And other rural counties including Harrison and Morgan nearly matched Columbus’ job growth rate during that same period, said Mark Partridge, an economics professor at Ohio State’s College of Food, Agricultural, and Environmental Sciences (CFAES).
Even with higher rates of poverty in Ohio’s major cities, urban school districts are outperforming rural districts, a recent study by The Ohio State University shows.
Nationally, Ohio ranks 15th in per pupil spending. Even though Ohio does a better job than almost all other states in directing school funding to poor and minority students, a new study by researchers with The Ohio State University’s C. William Swank Program in Rural-Urban Policy shows there is still much to be done to achieve funding adequacy and equity across school districts in Ohio.
Right now more than a million Ohioans have no access to fast and reliable internet at home. It is one of the top concerns for rural families according to lawmakers.
COLUMBUS, Ohio — The first comprehensive proposal for a new federal farm bill calls for changes to payments to farmers when commodity prices dip or when they adopt environmentally friendly measures on their farms.
The proposed legislation, which was drafted and endorsed in a partisan vote by the House of Representatives’ Agriculture Committee, also calls for controversial changes to the work requirements for those receiving food stamps.
While the tax reform law will provide tax cuts to Ohioans, those cuts may not provide the boost needed for future economic growth. Ohio State University economist Mark Partridge says Ohio's manufacturers may see some benefit, but investment in workers will do more.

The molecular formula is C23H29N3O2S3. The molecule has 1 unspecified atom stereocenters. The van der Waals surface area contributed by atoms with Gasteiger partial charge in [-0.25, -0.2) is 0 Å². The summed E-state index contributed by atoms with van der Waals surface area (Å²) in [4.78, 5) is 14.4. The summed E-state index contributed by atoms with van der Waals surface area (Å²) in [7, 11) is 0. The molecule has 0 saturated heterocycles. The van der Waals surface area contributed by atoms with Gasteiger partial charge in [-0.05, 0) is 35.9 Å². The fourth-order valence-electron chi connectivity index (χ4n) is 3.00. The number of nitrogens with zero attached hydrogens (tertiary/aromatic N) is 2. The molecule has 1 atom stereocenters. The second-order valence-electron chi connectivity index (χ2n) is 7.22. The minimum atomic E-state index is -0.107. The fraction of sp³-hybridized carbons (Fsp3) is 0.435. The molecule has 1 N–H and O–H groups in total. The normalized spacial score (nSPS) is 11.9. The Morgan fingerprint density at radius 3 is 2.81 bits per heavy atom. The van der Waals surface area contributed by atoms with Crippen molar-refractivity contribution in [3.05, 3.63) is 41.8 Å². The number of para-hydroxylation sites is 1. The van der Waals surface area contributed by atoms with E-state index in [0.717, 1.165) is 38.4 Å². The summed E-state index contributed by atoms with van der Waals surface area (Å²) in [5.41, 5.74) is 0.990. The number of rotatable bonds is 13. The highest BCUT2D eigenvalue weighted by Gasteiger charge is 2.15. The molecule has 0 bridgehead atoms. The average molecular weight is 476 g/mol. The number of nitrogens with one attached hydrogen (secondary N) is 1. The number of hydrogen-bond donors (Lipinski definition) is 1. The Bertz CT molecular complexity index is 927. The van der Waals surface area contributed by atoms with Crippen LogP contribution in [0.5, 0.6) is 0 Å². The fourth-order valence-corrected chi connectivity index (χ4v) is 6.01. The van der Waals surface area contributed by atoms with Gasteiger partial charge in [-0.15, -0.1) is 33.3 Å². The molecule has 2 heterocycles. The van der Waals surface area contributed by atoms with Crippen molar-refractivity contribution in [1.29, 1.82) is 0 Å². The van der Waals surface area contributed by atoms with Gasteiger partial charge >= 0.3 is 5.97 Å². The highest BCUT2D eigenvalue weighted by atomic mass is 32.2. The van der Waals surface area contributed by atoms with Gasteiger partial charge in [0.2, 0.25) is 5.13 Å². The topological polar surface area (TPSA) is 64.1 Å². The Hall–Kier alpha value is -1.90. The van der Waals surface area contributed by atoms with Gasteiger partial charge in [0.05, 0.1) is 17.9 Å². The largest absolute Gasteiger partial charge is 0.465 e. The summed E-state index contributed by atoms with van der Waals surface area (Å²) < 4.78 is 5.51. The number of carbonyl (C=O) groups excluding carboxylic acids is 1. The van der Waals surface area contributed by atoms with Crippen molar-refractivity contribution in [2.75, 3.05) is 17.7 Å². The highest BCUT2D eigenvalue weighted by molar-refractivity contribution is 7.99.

AEDE Professor Mark Partridge delivered the Regional Science Association International’s Fellows Plenary Lecture “Follow the Money: Aggregate, Sectoral and Spatial Effects of an Energy Boom on Local Earnings.”
AEDE Graduate student Daniel Crown was a Finalist of the 2017 North American Regional Science Council Student-Led Paper Competition for his paper titled "High-Skilled Immigration and the Skill Composition of Native Workers," coauthored with Alessandra Faggian.
A new report from The Ohio State University finds that improving access to addiction treatment and economic resources are the most effective way to reduce opioid abuse and deaths, which reached a record high in Ohio last year.
Opioid addiction, abuse and overdose deaths cost Ohio from $6.6 billion to $8.8 billion, according to a new report from the C. William Swank Program in Rural-Urban Policy at Ohio State University.
A new study done at the Ohio State University digs deep into the root causes of the opioid crisis in our state, effective ways to help addicts and how to stop people from getting addicted in the first place.
A new study of the state’s opioid epidemic by Ohio State University researchers shows a staggering economic toll of $6.6 billion to $8.8 billion a year — about the same amount the state spends annually on K-12 education.
One effective way to combat Ohio’s growing opioid crisis is to prioritize treatment in underserved areas across the state because those are among the areas struggling most with opioid abuse, says an analyst with the C. William Swank Program in Rural-Urban Policy at The Ohio State University.
Masterminds, held on October 5th, is a new event that features The Ohio State University's strongest colleges and most brillant faculty who hold endowed positions. The first endowed chair was established at The Ohio State University in 1963. Since then, more than 170 endowed chair positions have been created to benefit The Ohio State University for generations to come. Three AEDE Professors who hold Endowed Chairs were honored.